It started with that one and I was inspired to keep going. I’m dishing these tips every day on my Twitter account, but you can also view all of them on this page.

I hope to have a tip every day up until Christmas, but coming up with them can be tough (especially if I was trying to be funny). If you have any ideas, please share them in the comments.

The curry test

The curry test

I was camping last weekend when my group decided to duck into a local market for some ice. While they went to make their purchase, I walked around and decided to look for some curry sauce mix.

I wasn’t planning on mixing up some Asian food during the camping trip — it’s part of an ongoing test I have to determine the quality of grocery store.

I call it, the curry test.

It’s a simple test — I just check to see if the store carries my brand of curry sauce mix (S&B) in the Asian food section.

The test is simple and straightforward for my needs. It allows me to make some snap judgment on the quality of the grocery and the town it resides in.

If a store has the curry, I generally tend to think that the store is well stocked in more cosmopolitan fare and perhaps serves a more diverse group of shoppers.

Stores that don’t stock it seem incomplete in my eye and to some extent the community also seems to be missing something.

There may not be any rhyme or reason for why a store would stock curry. Population may be a factor with larger cities being more likely to have it. When I lived in Hancock, Mich., the smaller markets near my house didn’t have it, but the larger supermarket across the canal in Houghton did.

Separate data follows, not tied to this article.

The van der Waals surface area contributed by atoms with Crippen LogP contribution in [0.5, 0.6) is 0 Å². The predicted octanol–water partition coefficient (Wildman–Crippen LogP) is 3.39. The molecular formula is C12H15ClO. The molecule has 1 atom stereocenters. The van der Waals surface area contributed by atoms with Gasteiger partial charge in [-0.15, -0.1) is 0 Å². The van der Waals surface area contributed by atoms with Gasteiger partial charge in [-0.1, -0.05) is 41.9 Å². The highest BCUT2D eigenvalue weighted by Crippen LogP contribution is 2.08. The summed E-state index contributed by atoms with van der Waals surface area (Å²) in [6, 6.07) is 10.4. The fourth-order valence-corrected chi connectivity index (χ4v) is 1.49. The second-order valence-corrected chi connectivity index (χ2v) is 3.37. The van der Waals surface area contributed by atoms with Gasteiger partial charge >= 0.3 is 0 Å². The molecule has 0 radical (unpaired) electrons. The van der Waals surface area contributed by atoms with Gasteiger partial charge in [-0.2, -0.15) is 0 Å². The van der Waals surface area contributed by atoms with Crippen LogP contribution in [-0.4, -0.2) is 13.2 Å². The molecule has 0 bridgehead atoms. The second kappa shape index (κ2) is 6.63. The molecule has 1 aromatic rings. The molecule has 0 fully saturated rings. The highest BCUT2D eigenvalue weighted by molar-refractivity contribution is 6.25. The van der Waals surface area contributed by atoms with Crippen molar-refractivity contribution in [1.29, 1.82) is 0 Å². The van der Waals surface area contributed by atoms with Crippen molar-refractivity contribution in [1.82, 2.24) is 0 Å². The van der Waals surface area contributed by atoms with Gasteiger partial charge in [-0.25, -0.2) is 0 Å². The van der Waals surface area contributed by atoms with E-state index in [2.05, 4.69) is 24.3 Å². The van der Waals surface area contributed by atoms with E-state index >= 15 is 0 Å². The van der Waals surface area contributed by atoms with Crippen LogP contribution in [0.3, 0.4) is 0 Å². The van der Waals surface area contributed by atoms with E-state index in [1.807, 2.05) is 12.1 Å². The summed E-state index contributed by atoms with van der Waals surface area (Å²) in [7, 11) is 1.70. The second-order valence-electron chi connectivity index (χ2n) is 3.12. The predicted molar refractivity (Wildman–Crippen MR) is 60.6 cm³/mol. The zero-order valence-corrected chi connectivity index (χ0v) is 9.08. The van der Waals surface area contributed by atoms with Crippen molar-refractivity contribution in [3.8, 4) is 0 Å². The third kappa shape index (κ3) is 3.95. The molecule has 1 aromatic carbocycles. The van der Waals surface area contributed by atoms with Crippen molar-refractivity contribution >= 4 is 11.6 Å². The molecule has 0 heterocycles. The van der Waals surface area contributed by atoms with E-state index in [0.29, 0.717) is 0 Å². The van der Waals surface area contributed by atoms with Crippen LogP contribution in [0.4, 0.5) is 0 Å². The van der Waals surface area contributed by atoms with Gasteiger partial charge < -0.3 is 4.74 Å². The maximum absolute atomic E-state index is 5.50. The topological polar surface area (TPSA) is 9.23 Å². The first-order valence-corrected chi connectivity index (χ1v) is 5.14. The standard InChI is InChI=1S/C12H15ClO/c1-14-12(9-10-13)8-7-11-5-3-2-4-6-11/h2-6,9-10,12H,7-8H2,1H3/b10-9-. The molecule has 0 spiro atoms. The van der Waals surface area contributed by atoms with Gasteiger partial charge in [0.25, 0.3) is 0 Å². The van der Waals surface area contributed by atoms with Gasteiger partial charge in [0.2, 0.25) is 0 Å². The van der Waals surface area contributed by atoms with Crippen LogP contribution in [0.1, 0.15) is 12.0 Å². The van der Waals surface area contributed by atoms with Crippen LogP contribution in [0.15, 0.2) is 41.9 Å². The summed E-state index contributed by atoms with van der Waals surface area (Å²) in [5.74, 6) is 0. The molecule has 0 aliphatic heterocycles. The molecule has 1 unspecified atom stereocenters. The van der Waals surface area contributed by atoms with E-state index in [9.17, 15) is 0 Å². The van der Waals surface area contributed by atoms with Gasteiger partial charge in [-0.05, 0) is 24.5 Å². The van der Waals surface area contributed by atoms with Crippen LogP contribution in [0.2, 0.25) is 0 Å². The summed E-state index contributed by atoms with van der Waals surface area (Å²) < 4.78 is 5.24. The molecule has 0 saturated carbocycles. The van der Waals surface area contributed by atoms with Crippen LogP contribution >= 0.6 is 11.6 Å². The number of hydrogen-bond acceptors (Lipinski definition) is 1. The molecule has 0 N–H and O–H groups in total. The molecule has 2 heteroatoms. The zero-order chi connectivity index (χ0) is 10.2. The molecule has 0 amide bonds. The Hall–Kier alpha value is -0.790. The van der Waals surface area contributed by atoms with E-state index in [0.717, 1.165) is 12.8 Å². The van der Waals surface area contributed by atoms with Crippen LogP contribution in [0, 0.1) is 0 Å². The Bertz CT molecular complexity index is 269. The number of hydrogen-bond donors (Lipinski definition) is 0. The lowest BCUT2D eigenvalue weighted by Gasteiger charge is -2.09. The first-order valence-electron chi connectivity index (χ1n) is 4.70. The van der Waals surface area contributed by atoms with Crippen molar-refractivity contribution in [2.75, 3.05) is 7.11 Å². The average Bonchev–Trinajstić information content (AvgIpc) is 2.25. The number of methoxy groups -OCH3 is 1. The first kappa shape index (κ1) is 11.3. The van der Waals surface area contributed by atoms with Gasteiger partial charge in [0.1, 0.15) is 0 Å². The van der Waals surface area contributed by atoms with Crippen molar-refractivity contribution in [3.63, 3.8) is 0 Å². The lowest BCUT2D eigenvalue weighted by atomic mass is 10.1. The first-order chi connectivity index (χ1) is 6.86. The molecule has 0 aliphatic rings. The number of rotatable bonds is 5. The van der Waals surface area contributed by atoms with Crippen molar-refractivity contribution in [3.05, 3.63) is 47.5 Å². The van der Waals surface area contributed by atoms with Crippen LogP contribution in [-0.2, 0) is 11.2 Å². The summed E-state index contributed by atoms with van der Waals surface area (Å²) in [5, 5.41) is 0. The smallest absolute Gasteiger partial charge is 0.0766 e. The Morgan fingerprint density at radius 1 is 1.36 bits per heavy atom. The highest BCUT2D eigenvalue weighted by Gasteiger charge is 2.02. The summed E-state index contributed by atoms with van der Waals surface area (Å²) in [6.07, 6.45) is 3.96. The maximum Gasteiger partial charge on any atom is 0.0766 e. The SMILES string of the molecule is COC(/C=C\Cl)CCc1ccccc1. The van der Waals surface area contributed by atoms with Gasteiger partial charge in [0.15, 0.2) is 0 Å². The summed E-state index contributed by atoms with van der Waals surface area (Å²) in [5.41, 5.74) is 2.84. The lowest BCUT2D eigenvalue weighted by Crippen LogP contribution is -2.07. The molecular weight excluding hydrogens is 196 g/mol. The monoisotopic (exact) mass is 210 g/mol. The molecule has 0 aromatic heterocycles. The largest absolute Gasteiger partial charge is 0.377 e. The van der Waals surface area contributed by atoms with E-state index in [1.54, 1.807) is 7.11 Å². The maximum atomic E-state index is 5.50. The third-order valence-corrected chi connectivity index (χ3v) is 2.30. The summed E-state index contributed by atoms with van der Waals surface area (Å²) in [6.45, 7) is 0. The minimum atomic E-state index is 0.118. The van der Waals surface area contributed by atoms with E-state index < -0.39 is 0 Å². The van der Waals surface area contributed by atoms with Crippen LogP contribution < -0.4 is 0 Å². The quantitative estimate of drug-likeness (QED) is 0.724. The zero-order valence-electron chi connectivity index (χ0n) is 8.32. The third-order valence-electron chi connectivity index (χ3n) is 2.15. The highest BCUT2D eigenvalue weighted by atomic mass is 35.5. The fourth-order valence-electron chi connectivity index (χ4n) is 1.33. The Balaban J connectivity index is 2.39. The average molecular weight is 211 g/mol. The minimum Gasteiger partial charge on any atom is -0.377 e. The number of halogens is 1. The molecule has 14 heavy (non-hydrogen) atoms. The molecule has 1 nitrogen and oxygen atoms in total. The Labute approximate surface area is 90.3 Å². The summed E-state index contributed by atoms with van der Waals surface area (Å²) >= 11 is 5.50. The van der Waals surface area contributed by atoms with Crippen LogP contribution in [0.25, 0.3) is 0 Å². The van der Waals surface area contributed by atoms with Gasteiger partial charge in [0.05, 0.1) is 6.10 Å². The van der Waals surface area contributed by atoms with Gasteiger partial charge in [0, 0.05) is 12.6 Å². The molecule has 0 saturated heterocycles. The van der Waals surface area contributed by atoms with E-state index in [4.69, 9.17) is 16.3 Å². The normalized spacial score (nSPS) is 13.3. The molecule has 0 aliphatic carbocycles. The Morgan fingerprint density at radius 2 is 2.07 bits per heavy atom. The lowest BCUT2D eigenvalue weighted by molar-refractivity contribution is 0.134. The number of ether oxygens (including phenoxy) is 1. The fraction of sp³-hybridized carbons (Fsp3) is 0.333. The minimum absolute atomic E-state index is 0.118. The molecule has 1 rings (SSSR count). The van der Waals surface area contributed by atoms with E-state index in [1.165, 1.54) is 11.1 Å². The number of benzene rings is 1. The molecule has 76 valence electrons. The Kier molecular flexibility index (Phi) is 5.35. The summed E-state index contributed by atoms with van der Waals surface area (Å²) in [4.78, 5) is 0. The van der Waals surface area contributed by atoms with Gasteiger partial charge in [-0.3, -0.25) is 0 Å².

The Thriftway market in tiny Dunsmuir, Calif. had it on the top shelf of a rather small ethnic food section. However, it wasn’t at the Graeagle Store in the even tinier Graeagle, Calif.

College town Chico has the sauce mix at most stores, but I almost wrote the town off because it wasn’t at the first store I checked (the college neighborhood Safeway on West Sacramento Avenue).

Geography may play a factor too. While curry can be found in small rural communities, it can also be missing in larger cities, like Saginaw, Mich.

Perhaps the biggest surprise was the large chain supermarket in left-leaning Middletown, Conn. This is a town with a lot of diverse eateries, but I had to ship relief packages to my New England friends because their local store didn’t stock it.

Here’s are some of the towns and stories where I have sought curry (by population):

Graeagle, Calif. (pop. 831): No.
Dunsmuir, Calif. (pop. 1,801): Check.
Hancock, Mich. (pop. 4,158): Nope
Houghton, Mich. (pop. 6,878): Definitely at EconoFoods.
Middletown, Conn. (pop. 48,030): Not at the Stop & Shop.
Saginaw, Mich. (pop. 55,620): We tried the Kroger and settled for Thai curry mix.
Chico, Calif. (pop. 83,791): Many stores do, but not the student neighborhood Safeway.

Of course, this test is purely subjective. You may have some essential comfort food that you just can’t live without. For me, you’ve gone a long way to gaining a new customer if you’ve curry boxes on your store shelves.

Image: Several boxes of curry sauce mix were for sale at the Thriftway store in downtown Dunsmuir, Calif. in Feb. 2009.